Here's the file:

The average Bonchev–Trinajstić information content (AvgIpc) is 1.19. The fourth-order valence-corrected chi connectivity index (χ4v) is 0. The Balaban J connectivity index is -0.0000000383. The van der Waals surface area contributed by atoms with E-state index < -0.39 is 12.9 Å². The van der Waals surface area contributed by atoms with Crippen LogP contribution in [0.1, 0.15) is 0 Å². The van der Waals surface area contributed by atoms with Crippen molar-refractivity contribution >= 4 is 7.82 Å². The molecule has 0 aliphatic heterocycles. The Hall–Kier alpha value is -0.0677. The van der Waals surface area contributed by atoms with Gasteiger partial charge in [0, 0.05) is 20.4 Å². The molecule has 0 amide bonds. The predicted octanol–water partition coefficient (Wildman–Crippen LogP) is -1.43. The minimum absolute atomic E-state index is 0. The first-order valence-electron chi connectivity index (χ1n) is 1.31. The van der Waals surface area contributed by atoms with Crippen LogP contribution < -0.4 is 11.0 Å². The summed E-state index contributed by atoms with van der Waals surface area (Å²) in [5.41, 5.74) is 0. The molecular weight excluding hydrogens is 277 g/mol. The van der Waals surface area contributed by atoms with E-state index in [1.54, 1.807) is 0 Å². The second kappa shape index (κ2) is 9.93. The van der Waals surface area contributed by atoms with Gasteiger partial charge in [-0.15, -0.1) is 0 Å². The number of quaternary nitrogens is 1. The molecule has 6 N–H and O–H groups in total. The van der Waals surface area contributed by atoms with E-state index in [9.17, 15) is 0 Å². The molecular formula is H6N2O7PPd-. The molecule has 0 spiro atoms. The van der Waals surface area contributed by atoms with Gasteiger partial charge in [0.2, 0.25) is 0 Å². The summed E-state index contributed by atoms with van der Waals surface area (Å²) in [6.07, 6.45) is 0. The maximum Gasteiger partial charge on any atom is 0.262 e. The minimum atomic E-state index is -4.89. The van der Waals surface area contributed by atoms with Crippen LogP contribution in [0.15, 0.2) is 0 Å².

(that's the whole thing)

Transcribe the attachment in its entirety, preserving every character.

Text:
The average Bonchev–Trinajstić information content (AvgIpc) is 1.19. The fourth-order valence-corrected chi connectivity index (χ4v) is 0. The Balaban J connectivity index is -0.0000000383. The van der Waals surface area contributed by atoms with E-state index < -0.39 is 12.9 Å². The van der Waals surface area contributed by atoms with Crippen LogP contribution in [0.1, 0.15) is 0 Å². The van der Waals surface area contributed by atoms with Crippen molar-refractivity contribution >= 4 is 7.82 Å². The molecule has 0 aliphatic heterocycles. The Hall–Kier alpha value is -0.0677. The van der Waals surface area contributed by atoms with Gasteiger partial charge in [0, 0.05) is 20.4 Å². The molecule has 0 amide bonds. The predicted octanol–water partition coefficient (Wildman–Crippen LogP) is -1.43. The minimum absolute atomic E-state index is 0. The first-order valence-electron chi connectivity index (χ1n) is 1.31. The van der Waals surface area contributed by atoms with Crippen LogP contribution < -0.4 is 11.0 Å². The summed E-state index contributed by atoms with van der Waals surface area (Å²) in [5.41, 5.74) is 0. The molecular weight excluding hydrogens is 277 g/mol. The van der Waals surface area contributed by atoms with E-state index in [1.54, 1.807) is 0 Å². The second kappa shape index (κ2) is 9.93. The van der Waals surface area contributed by atoms with Gasteiger partial charge in [-0.15, -0.1) is 0 Å². The number of quaternary nitrogens is 1. The molecule has 6 N–H and O–H groups in total. The van der Waals surface area contributed by atoms with E-state index in [9.17, 15) is 0 Å². The molecular formula is H6N2O7PPd-. The molecule has 0 spiro atoms. The van der Waals surface area contributed by atoms with Gasteiger partial charge in [0.2, 0.25) is 0 Å². The summed E-state index contributed by atoms with van der Waals surface area (Å²) in [6.07, 6.45) is 0. The maximum Gasteiger partial charge on any atom is 0.262 e. The minimum atomic E-state index is -4.89. The van der Waals surface area contributed by atoms with Crippen LogP contribution in [0.15, 0.2) is 0 Å².